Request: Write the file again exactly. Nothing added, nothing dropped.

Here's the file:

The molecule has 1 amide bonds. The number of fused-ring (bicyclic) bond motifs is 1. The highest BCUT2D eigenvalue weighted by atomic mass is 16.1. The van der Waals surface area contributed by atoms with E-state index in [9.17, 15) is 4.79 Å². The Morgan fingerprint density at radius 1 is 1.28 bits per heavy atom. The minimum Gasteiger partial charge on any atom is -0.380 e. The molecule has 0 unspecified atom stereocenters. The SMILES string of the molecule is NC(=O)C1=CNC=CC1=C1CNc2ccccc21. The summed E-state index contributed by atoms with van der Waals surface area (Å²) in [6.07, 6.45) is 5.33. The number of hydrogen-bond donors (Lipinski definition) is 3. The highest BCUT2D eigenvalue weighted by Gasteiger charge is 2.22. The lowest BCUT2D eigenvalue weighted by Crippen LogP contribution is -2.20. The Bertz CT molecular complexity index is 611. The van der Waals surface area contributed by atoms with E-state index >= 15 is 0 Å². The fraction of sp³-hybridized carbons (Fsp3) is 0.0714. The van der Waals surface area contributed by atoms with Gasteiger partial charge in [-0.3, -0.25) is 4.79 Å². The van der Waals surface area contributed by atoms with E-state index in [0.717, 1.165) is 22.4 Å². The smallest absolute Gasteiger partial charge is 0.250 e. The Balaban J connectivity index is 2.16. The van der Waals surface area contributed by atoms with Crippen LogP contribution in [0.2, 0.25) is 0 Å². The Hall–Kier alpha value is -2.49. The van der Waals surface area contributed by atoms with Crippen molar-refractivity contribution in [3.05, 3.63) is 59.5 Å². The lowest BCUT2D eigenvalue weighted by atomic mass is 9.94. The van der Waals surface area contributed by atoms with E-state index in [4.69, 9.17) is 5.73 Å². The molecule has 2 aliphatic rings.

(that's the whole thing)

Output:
The molecule has 1 amide bonds. The number of fused-ring (bicyclic) bond motifs is 1. The highest BCUT2D eigenvalue weighted by atomic mass is 16.1. The van der Waals surface area contributed by atoms with E-state index in [9.17, 15) is 4.79 Å². The Morgan fingerprint density at radius 1 is 1.28 bits per heavy atom. The minimum Gasteiger partial charge on any atom is -0.380 e. The molecule has 0 unspecified atom stereocenters. The SMILES string of the molecule is NC(=O)C1=CNC=CC1=C1CNc2ccccc21. The summed E-state index contributed by atoms with van der Waals surface area (Å²) in [6.07, 6.45) is 5.33. The number of hydrogen-bond donors (Lipinski definition) is 3. The highest BCUT2D eigenvalue weighted by Gasteiger charge is 2.22. The lowest BCUT2D eigenvalue weighted by Crippen LogP contribution is -2.20. The Bertz CT molecular complexity index is 611. The van der Waals surface area contributed by atoms with E-state index >= 15 is 0 Å². The fraction of sp³-hybridized carbons (Fsp3) is 0.0714. The van der Waals surface area contributed by atoms with Gasteiger partial charge in [-0.3, -0.25) is 4.79 Å². The van der Waals surface area contributed by atoms with E-state index in [0.717, 1.165) is 22.4 Å². The smallest absolute Gasteiger partial charge is 0.250 e. The Balaban J connectivity index is 2.16. The van der Waals surface area contributed by atoms with Crippen LogP contribution in [0.2, 0.25) is 0 Å². The Hall–Kier alpha value is -2.49. The van der Waals surface area contributed by atoms with Crippen molar-refractivity contribution in [3.05, 3.63) is 59.5 Å². The lowest BCUT2D eigenvalue weighted by atomic mass is 9.94. The van der Waals surface area contributed by atoms with E-state index in [4.69, 9.17) is 5.73 Å². The molecule has 2 aliphatic rings.